Residents of three buildings in the upper class suburb of Zamalek had to vacate their homes starting 1 December for one month due to structural problems aggravated by ongoing construction on a new underground line.
The work, from Safaa Hegazi station to Kit Kat station, will pass through Ismail Mohamed Street where the three buildings are located. To guarantee the safety of the buildings, the Egyptian National Authority for Tunnels and the contractor surveyed 56 nearby buildings, according to a statement issued by the Ministry of Transportation.
The survey revealed that seven buildings might be affected due to their proximity to the digging. Among those, three buildings — 3A, 5, and 7 — have already showed inclinations. Buildings 5 and 7, located in the same block and built over 90 years ago, lean 19cm, while building 3A has an inclination of 13.4cm.
Therefore, the architectural committee recommended that the three buildings be evacuated before the tunnelling starts. The government said it will pay LE1,000 a day in compensation to residents during the month in which the digging will take place.
After finishing construction, a technical committee from the Ministry of Housing and the Cairo governorate will check the condition of the buildings and decide whether they need work to be restored or demolished altogether.
Kamel Al-Wazir, the minister of transportation, said the buildings may have to be demolished, in which case residents will be given new flats somewhere else in the city. In case they reject the settlement, they are free to file a lawsuit, Al-Wazir recently told Al-Hekaya TV talk show.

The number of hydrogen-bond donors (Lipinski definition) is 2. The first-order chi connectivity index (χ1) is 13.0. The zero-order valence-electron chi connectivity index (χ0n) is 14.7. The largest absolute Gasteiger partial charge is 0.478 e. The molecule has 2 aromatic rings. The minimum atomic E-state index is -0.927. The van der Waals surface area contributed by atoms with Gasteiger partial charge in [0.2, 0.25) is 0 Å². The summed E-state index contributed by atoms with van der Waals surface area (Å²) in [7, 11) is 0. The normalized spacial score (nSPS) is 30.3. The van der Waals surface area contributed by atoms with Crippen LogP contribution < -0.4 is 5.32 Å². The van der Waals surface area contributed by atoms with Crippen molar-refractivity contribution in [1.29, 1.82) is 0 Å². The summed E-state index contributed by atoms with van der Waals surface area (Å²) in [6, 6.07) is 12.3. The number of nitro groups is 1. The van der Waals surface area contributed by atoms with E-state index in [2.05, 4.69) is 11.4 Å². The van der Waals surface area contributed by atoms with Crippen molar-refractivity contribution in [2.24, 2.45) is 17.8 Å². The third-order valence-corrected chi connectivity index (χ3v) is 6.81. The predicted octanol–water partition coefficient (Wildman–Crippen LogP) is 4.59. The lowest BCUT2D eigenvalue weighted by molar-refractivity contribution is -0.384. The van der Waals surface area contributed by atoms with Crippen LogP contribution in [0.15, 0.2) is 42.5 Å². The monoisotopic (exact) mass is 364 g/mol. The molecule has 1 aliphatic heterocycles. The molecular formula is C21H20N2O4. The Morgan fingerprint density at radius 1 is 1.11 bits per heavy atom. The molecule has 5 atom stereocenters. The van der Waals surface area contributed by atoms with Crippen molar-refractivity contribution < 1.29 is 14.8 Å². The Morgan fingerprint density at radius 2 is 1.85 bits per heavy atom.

Residents of the three buildings have already rejected the offer even after Al-Wazir paid a visit to the district and met some residents as well as the owners of shops in the affected buildings.
“Five years ago, the Metro Association decided to have the third metro line pass through Ismail Mohamed Street in Zamalek. The decision was rejected by many Zamalek residents due to the nature of the soil in the district. What we feared is happening now,” one building resident told Al-Ahram Weekly.
A study conducted five years ago by Ali Raafat, a professor of architecture at Cairo University, on the effect of building the underground third line 10 metres under Ismail Mohamed Street concluded that it would represent “a big threat to the inhabitants in the area and its ancient buildings”.
“We tried everything to stop this but we failed,” Mariam Raheb, a resident, told the Weekly.
Since the decision to evacuate their building, Raheb and her father met the legal consultant of the French company implementing the project as well as a senior engineer from the construction company. They asked them to take all the necessary precautions and conduct surveys to guarantee the safety of the old buildings. But their worst fears are coming true.
Hoda Ghali, an owner of an apartment in building No 7 where the meeting with the minister took place, told the Weekly that the minister promised that if anything happened to the buildings the ministry will give the residents “very good” compensation. “He said that if the price of one metre of land ranges between 10 and 20, for example, then he would give us the highest value,” Ghali said.